Republican mayoral candidate Nicole Malliotakis ripped Mayor de Blasio for punting on overhauling property taxes — noting he benefits from a system that favors people in hotter neighborhoods with lower bills.

“The worst part of this is that Bill de Blasio personally benefits from this system. And the people that I speak to are tired of subsidizing millionaires like him who aren’t paying their fair share,” Malliotakis said. “Taxes need to be based on values of homes and not on the neighborhoods they are in.”

The current system is being challenged in a lawsuit from a group called Tax Equity Now NY, which notes that the tax burden falls disproportionately on homeowners of color by favoring the affluent in neighborhoods with sky high property values over working and middle class people.

Nicole Malliotakis News Conference
Nicole Malliotakis at a news conference at City Hall on Oct. 26, 2017. (Mark Lennihan/AP)

Malliotakis said the burden also fell on middle class homeowners on Staten Island — noting her home is valued at $549,000, and she pays $5,521 in property tax. De Blasio’s primary home in Park Slope is valued at just under $2 million, but his tax bill is just $3,581. Inequities like those are common and due largely to rules that cap increases on assessment at 6% a year or 20% over five years — suppressing bills in hip neighborhoods like Park Slope where property values rise much faster than the cap.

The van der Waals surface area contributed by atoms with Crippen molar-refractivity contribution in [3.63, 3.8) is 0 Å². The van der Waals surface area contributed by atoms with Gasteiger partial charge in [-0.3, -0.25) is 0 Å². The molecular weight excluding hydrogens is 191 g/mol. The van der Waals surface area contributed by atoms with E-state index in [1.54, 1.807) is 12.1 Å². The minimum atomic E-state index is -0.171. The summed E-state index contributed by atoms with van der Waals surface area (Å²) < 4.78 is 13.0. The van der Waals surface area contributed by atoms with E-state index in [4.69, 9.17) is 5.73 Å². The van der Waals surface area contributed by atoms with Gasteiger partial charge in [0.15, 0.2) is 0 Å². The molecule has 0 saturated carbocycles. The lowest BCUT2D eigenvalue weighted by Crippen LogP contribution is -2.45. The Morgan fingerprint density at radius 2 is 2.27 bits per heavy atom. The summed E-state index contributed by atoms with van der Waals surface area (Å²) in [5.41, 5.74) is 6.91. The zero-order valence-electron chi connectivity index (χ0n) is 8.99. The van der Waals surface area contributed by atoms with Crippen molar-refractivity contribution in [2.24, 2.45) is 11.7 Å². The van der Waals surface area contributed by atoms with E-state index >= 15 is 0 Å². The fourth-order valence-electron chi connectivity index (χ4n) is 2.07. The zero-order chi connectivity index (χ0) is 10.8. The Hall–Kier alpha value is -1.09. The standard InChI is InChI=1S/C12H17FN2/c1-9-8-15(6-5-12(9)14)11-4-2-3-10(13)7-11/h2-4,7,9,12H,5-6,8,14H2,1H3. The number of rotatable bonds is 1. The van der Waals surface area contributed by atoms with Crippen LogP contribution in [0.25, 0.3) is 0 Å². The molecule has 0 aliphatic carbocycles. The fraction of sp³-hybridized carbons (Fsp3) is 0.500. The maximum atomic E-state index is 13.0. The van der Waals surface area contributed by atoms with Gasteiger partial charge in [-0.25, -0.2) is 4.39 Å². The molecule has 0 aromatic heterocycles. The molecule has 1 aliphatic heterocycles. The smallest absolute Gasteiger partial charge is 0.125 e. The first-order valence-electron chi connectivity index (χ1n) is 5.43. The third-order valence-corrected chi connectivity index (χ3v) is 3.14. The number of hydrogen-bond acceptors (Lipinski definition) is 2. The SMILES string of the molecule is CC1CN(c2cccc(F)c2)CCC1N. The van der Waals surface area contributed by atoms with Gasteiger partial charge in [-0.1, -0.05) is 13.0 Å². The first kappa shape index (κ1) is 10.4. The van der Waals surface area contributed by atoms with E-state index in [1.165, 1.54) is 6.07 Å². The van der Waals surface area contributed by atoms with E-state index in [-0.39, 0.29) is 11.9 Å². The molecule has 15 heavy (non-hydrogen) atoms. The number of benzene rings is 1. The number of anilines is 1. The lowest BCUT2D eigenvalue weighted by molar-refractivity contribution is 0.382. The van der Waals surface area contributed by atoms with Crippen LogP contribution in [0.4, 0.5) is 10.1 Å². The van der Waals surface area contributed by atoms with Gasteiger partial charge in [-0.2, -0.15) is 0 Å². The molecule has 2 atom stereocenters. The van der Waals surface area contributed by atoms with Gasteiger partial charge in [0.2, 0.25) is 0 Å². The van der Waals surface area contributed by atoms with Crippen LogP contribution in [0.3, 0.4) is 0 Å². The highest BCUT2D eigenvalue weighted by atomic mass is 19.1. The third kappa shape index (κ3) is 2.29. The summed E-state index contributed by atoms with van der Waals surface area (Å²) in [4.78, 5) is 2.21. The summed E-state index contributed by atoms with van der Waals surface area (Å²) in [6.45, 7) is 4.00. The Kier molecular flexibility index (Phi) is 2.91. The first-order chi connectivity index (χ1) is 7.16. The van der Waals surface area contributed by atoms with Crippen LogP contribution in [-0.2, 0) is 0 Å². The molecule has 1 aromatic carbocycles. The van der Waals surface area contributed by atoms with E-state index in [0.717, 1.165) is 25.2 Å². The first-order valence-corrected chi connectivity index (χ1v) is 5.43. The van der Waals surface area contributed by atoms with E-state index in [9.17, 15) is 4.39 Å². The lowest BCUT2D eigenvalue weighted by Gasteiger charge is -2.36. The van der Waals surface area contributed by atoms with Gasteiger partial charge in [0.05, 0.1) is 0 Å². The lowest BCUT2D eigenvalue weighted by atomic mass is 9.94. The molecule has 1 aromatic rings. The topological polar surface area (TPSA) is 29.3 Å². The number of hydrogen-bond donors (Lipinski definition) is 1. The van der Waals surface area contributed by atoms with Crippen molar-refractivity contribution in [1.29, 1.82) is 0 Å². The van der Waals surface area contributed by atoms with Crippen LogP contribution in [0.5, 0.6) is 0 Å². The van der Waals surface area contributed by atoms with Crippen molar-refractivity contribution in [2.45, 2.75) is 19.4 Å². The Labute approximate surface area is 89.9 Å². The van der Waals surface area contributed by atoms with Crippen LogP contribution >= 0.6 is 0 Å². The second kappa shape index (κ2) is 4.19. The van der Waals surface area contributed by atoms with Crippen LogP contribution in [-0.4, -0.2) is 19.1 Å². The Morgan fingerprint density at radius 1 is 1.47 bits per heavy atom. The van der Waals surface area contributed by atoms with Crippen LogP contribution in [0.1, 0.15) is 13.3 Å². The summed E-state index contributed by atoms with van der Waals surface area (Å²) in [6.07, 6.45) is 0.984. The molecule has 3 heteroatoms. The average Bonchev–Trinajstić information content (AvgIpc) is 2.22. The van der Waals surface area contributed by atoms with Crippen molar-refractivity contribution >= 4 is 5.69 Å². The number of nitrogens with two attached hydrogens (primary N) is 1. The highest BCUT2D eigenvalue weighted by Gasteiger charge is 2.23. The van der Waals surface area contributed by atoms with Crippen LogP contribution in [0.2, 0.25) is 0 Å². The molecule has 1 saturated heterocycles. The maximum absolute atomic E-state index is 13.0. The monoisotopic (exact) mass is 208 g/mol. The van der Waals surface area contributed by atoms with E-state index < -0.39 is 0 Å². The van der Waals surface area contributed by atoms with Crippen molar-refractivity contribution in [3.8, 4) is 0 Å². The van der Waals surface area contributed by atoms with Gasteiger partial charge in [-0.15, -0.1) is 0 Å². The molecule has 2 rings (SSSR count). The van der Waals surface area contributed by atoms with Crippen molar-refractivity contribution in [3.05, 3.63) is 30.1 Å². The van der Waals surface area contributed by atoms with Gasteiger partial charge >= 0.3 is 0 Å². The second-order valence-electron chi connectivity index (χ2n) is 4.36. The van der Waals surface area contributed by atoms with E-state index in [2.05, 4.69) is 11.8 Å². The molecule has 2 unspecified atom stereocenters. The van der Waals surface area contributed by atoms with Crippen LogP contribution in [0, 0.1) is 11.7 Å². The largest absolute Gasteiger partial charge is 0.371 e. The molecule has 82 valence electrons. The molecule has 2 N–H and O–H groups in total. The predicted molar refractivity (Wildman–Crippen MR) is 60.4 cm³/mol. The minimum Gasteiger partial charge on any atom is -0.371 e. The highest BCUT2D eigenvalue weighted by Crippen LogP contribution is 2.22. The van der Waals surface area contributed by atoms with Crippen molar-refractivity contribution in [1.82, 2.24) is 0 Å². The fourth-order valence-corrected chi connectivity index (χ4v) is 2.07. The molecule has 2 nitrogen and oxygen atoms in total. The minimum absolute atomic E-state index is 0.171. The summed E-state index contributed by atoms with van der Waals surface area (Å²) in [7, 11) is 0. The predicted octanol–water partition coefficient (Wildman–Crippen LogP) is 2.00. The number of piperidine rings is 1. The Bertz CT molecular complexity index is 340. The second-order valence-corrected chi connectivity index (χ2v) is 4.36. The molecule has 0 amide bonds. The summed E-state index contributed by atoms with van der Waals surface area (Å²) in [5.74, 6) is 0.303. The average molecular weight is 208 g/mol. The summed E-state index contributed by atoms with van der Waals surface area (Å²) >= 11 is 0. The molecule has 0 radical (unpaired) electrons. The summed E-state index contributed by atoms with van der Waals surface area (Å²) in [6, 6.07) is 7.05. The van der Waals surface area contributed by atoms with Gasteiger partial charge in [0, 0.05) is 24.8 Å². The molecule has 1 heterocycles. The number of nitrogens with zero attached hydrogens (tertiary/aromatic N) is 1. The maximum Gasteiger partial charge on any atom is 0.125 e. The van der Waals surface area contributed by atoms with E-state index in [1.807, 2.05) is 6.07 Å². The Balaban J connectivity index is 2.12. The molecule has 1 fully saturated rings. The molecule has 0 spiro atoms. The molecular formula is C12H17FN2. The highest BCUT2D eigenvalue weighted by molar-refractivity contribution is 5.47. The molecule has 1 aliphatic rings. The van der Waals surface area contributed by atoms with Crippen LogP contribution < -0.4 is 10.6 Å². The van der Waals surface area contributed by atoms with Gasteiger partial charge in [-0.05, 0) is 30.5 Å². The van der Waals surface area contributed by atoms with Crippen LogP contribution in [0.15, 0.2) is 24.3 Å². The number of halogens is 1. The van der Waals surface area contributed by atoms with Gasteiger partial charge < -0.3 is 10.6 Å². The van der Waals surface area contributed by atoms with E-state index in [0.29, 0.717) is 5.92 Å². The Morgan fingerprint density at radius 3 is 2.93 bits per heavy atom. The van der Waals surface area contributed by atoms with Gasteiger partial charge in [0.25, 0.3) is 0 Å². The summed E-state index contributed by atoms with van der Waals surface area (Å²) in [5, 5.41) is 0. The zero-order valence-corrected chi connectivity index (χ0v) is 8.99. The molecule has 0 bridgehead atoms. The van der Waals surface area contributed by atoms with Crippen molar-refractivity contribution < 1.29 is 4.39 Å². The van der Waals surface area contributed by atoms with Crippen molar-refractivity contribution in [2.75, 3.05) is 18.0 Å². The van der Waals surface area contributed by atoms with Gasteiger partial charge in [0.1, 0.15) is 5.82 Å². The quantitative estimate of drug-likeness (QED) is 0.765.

Malliotakis said she would establish a bipartisan commission of City Council members, state lawmakers, good government groups and tax experts to examine options that could be proposed in Albany, which controls the taxes. She also suggested being subject to the state’s cap on property taxes.

But she said there were things she could do immediately — like promise not increase the property tax levy, or the amount of tax revenue the city collects, which has grown 28% under de Blasio.

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